News From the Farm | January 8, 2018

With short days over the winter break, many of us were able to enjoy sunrise, sunset, and incredible clear starry skies in between, reminding us of the mysteries of our planet, as well as of human nature.  Here’s hopes for a peaceful and healthy year in 2018.  We will do our best to spread that spirit.

During the last few weeks of 2017, a few things happened on the organic policy front that are worth noting. We will discuss one of those things in this article, having to do with the welfare of organically raised livestock. Full Belly is home to a flock of sheep, several pigs and as of 12/10/17 a delightful group of 8 healthy piglets!  While many of our CSA members and farmers market customers have let us know that they would rather we not include farm animals in our production system, we have decided that the animals are an important element of our healthy farm, and we treat the farm animals with care and respect.  One of the most active responsibilities during the break, was the pressing daily need to care for the chickens, sheep, pigs, cows, goats, cats and dogs that make the farm their home.

Most people, when they buy organic milk, eggs and dairy, are purchasing brands from farmers that they don’t know personally.  But because of the organic seal, they have every reason to believe that the organic label certifies that those products come from animals that are humanely raised. Unfortunately, this is not always the case and organic farming advocates have pushed for stronger rules on organically raised farm animals. While many organic farms follow humane practices, a large proportion of organic meat, eggs and dairy have been coming from producers that were not following minimum standards that would allow the animals access to fresh air and space to move around.

This is because the federal organic rules are not specific enough in their instructions about the way that farm animals should be raised. Cows should be out on pasture, chickens should have access to fresh outdoor air, young animals should be allowed to stay with their mothers for specified periods after they are born.  But the animal welfare portion of the organic regulations needs to be improved and in 2011, a set of detailed, formal recommendations were issued by the National Organic Standards Board (NOSB), a group of farmers, consumer advocates and scientists that officially oversee the federal organic label.

The proposed animal welfare rules were supported by all parts of the organic industry, save some of the people running very large confined animal production facilities.  After strong lobbying by various industry organizations, the NOSB backed down and reduced some elements of the requirements. Nevertheless, the new rules were definitely an improvement, especially in terms of providing minimum space requirements for all species with the goal of promoting the well-being of the animals.  The rules were finalized in January 2017, but caught up in the regulatory freeze of the Trump administration.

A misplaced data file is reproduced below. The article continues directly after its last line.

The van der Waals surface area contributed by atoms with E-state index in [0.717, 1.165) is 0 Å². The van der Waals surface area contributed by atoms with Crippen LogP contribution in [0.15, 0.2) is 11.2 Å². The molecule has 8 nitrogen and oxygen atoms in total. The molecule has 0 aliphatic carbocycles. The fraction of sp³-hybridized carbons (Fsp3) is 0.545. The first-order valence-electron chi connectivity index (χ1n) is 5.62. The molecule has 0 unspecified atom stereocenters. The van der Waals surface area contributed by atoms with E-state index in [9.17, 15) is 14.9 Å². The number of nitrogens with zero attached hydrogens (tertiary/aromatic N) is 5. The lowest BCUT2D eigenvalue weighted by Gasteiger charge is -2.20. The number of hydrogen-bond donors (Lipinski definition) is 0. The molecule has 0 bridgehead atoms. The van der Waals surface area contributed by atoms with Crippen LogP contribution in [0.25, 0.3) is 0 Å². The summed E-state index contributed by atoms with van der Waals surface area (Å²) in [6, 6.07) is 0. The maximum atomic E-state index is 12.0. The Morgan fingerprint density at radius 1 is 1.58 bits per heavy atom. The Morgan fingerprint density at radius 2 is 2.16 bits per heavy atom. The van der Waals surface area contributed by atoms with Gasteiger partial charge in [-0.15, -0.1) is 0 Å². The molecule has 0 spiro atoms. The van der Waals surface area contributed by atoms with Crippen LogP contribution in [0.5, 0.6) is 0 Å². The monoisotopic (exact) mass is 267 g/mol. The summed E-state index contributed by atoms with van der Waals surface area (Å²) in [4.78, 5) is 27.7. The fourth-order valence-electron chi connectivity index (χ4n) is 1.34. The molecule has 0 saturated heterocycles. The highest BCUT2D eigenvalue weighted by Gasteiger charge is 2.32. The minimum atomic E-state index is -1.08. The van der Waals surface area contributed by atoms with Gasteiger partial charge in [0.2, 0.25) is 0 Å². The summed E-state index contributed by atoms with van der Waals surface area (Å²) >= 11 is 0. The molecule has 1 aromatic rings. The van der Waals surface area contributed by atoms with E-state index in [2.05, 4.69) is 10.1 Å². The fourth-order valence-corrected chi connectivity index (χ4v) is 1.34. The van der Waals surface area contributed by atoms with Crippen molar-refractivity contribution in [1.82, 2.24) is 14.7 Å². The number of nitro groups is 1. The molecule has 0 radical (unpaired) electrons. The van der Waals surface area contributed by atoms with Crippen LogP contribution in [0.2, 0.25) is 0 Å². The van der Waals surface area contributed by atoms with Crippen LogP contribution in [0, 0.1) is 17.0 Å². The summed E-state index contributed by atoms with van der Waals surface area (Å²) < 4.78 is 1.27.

All of this became history on 12/15/17 when the US Department of Agriculture announced its decision to abolish the proposed organic animal welfare rule all together.  The reason?  Apparently the agency believes that organic regulations should not “encompass stand-alone animal welfare concerns.”  The Agency also expressed concern that the rules could “hamper market-driven innovation and evolution and impose unnecessary regulatory burdens.” The National Pork Producers Council contended that animal production practices have nothing to do with the basic concept of “organic.”

Consumers who care about animal welfare should know that when farmers give animals more living space and more consistent access to the outdoors, the price of eggs and meat will go up.  But it’s time for the organic label to signify that the animal’s best interests are paramount, not just the economic interests of producers and consumers.  Throwing out the animal welfare rules despite overwhelming support from the public and the farming industry (99% of comments in the public record were in favor of the rules) has undermined the public process and should not be allowed to stand.

— Judith Redmond

P.S. If you are concerned about this issue, you can let it be known by writing to the USDA.  What if 100,000 people wrote in? Because the decision to throw out the rule was made during the holiday season, the comment period is almost over — the deadline is on January 17, 2018.   Go to this page and click on the “Comment Now” button.  Even a simple paragraph will do as long as you say who you are, why you care, and why you think that the organic label should stand for strong animal health and welfare standards.  In case you need it, here’s the docket number AMS-NOP-15-0012; NOP-15-06, and the Regulatory Information Number (RIN) 0581-AD75 . You might want to include these to be on the safe side!